Many of us have dreams we put to the wayside. Careers, kids, busy schedules get in the way. For musician SteveB, a successful orthopaedic surgeon from England, he’s proving to many that it’s never too late to follow your dreams and passions. After a trip to Glastonbury with his wife, SteveB (as he known as a musician), put his surgeon tools down and took out his guitar once again. Now in semi-retirement, he’s pursuing his passion for music with his appropriately-named band Never2Late. “I’d played in a band in my youth but priorities change and it went onto the back burner for many years. I retrieved my guitar from the loft and placed the following ad on the website JoinMyBand.” Steve spoke to us about his path, his music and life in general.
Never2Late seems like a very fitting title for someone who decided to pursue music after a lifetime in a completely different profession. Was this band title meant as a nod to this? What’s the message you’d like listeners to take from your music?
Indeed, Never2Late was the name we came up with after carefully checking ITunes and
Spotify. At the time there weren’t any other bands with this name. It just seemed
appropriate for the assembled personnel. I guess I was lucky. I’d already had a successful
career in another field so had the luxury of being able to make music purely for the love of
it. This was the start!
We did register the name but it didn’t seem to stop other bands with the same name
appearing some time later!! I guess the message is you can always do the things you love if you want it enough. Our music is songs with meaning (mostly) aimed at the baby boomer generation. Given the fact
the number one single and album are The Beatles and the Stones there must be a demand for it!
Now, that other profession. You were a successful orthopaedic surgeon. Describe that transition. What made you finally decide to fully pursue your music? What did friends, family, colleagues think of the decision?
I actually went into semi-retirement. The job I was in was very high demand, high pressure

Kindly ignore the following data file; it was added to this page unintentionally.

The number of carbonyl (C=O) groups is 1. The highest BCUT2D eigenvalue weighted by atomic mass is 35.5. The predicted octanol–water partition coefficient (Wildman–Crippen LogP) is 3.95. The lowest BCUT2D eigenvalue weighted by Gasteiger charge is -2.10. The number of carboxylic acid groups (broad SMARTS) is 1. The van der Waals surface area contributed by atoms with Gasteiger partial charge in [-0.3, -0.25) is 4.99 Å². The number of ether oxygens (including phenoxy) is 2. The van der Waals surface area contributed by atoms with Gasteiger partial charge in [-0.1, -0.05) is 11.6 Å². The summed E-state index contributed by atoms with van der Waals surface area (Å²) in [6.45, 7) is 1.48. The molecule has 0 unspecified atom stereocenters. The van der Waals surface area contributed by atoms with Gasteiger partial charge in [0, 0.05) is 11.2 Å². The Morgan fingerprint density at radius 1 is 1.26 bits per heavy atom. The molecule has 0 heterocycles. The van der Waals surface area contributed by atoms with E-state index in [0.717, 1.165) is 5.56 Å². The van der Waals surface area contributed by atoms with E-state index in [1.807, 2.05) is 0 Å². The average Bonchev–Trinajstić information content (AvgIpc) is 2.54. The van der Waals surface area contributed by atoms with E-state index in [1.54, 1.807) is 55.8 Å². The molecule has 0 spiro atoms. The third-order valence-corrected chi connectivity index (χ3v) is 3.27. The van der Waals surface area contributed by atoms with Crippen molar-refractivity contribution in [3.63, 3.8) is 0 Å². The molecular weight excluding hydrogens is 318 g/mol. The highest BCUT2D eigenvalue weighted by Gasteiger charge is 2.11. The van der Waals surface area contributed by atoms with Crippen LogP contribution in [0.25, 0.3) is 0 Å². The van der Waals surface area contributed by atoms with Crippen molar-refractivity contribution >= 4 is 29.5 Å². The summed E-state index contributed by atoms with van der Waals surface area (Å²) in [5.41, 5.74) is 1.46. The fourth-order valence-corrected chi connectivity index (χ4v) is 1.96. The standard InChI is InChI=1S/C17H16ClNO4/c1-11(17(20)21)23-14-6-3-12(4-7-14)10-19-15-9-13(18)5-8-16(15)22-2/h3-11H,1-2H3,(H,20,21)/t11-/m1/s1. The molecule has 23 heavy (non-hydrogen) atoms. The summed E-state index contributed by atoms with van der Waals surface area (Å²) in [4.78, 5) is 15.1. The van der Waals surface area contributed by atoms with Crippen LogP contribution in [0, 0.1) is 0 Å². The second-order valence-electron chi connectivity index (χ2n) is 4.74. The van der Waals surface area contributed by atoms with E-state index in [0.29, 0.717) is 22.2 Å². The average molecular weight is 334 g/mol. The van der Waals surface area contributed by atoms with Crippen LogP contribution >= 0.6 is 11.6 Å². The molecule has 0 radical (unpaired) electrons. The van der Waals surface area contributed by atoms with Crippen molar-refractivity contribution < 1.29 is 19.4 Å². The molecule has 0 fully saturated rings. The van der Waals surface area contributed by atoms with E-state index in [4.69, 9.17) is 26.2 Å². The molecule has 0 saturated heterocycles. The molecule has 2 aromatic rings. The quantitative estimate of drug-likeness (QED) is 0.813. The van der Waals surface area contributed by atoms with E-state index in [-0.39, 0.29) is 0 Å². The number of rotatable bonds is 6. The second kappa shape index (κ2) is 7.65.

and also physically and mentally demanding (I mainly treated high profile professional
soccer and rugby players). There comes a point where you have to make a decision – carry
on becoming increasingly irrelevant and incompetent or walk away. I chose the latter. My
wife loves my musical interests it keeps me away from cluttering up the house. My ex
colleagues were bemused if anything.
The music you’re writing now, I imagine is something that only comes from life experiences, and something you probably couldn’t have written earlier in life. Some of the songs, like “Sometimes I’m Ashamed to be a Man” are deep and profound. Can you talk to us a little bit about this song, and how life experiences shape your music?
“Sometimes I’m Ashamed to be a Man” was prompted by looking after a poor woman who
had been beaten half to death by her ‘partner.’ It coincided with several news items about men killing their ex-partners and children and I started to despair of my own gender.
What musicians have most influenced you then and now?
I get inspiration from many sources – “Hell Is Other People” – Jean Paul Sartre, “Growing
Up” – Phillip Larkin, a lot of stuff comes from life experience rather than boy meets girl, boy
falls in love, girl dumps boy, boy is broken hearted type cliché. “Love Is Wise” is inspired by the Bertrand Russell quote and in a world such as it is at the moment, seems more relevant than ever.
My musical influences are eclectic. I was fortunate enough to grow up during a time of
brilliant singer songwriter – Joni Mitchell, Jackson Brown, Dylan, Roy Harper, Al Stewart,
Loudon Wainwright to name but a few. This gave me a life long love of decent lyrics. I loved
the guitar and again was fortunate to see many of the great bands at the top of their game.
Guitarists that I love are John McLaughlin, JJ Cale, Jimi Page, Joe Bonamassa and more
recently Eric Steckel. Current bands such as The National (I saw a few weeks ago), Cage The
Elephant, Deacon Blue – anyone writing original well crafted songs.
What are your hopes for the future with your music? Did you ever think you’d be where you are today in life in general, or as a musician?
As to the future, I still seem to be inspired to write and have another half dozen songs in the
pipeline. As a songwriter you just hope someone finds a connection witht the sings and
remembers them the next day!
What’s one lesson you wish you’d learned earlier in life?
Lessons I’ve learned? There are many. Love and family are the most important things in life,
material possessions only provide fleeting happiness. I came from a poor background and
entered a profession rich in privilege – it took me a long time to come to terms with the
imposter syndrome. I was lucky – I loved my job and seemed to be reasonably good at it –
the work kept coming purely as a result of word of mouth, I never had to dis anyone or
promote myself something the current generation have to struggle with.
And now I have my music – I am lucky to find a second occupation I can do purely for the
love of it – although an invitation to play at Glastonbury would be nice and close the loop!!
Official Website: never2lateuk.co.uk